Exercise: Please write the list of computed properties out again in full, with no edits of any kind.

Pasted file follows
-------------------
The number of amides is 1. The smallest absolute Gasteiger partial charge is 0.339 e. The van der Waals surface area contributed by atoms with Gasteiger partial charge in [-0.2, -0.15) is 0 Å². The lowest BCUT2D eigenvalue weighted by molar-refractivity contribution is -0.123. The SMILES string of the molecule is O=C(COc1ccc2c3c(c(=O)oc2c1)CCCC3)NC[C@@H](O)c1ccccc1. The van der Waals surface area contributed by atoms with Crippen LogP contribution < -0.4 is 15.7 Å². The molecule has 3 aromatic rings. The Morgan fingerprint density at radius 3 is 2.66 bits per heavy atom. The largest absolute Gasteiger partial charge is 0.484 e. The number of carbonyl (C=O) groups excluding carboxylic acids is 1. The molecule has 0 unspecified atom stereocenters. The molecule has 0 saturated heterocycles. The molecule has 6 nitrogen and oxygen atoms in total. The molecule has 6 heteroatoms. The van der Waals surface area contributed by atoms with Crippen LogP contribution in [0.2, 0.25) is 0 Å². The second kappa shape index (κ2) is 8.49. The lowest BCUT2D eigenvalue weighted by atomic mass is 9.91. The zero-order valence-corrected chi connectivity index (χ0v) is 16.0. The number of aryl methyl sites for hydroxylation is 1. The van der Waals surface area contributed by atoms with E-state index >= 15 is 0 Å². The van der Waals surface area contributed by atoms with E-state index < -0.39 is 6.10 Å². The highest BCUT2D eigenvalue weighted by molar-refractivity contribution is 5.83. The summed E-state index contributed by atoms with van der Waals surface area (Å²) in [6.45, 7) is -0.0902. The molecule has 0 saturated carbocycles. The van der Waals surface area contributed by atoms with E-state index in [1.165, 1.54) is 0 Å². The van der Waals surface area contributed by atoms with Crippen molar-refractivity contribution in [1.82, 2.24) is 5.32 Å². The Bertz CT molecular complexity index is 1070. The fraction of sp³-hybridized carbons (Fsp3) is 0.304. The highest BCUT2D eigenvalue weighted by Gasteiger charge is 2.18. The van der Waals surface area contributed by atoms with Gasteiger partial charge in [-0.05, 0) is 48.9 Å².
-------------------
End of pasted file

The number of amides is 1. The smallest absolute Gasteiger partial charge is 0.339 e. The van der Waals surface area contributed by atoms with Gasteiger partial charge in [-0.2, -0.15) is 0 Å². The lowest BCUT2D eigenvalue weighted by molar-refractivity contribution is -0.123. The SMILES string of the molecule is O=C(COc1ccc2c3c(c(=O)oc2c1)CCCC3)NC[C@@H](O)c1ccccc1. The van der Waals surface area contributed by atoms with Crippen LogP contribution < -0.4 is 15.7 Å². The molecule has 3 aromatic rings. The Morgan fingerprint density at radius 3 is 2.66 bits per heavy atom. The largest absolute Gasteiger partial charge is 0.484 e. The number of carbonyl (C=O) groups excluding carboxylic acids is 1. The molecule has 0 unspecified atom stereocenters. The molecule has 0 saturated heterocycles. The molecule has 6 nitrogen and oxygen atoms in total. The molecule has 6 heteroatoms. The van der Waals surface area contributed by atoms with Crippen LogP contribution in [0.2, 0.25) is 0 Å². The second kappa shape index (κ2) is 8.49. The lowest BCUT2D eigenvalue weighted by atomic mass is 9.91. The zero-order valence-corrected chi connectivity index (χ0v) is 16.0. The number of aryl methyl sites for hydroxylation is 1. The van der Waals surface area contributed by atoms with E-state index >= 15 is 0 Å². The van der Waals surface area contributed by atoms with E-state index < -0.39 is 6.10 Å². The highest BCUT2D eigenvalue weighted by molar-refractivity contribution is 5.83. The summed E-state index contributed by atoms with van der Waals surface area (Å²) in [6.45, 7) is -0.0902. The molecule has 0 saturated carbocycles. The van der Waals surface area contributed by atoms with E-state index in [1.165, 1.54) is 0 Å². The van der Waals surface area contributed by atoms with Crippen molar-refractivity contribution in [1.82, 2.24) is 5.32 Å². The Bertz CT molecular complexity index is 1070. The fraction of sp³-hybridized carbons (Fsp3) is 0.304. The highest BCUT2D eigenvalue weighted by Gasteiger charge is 2.18. The van der Waals surface area contributed by atoms with Gasteiger partial charge in [-0.05, 0) is 48.9 Å².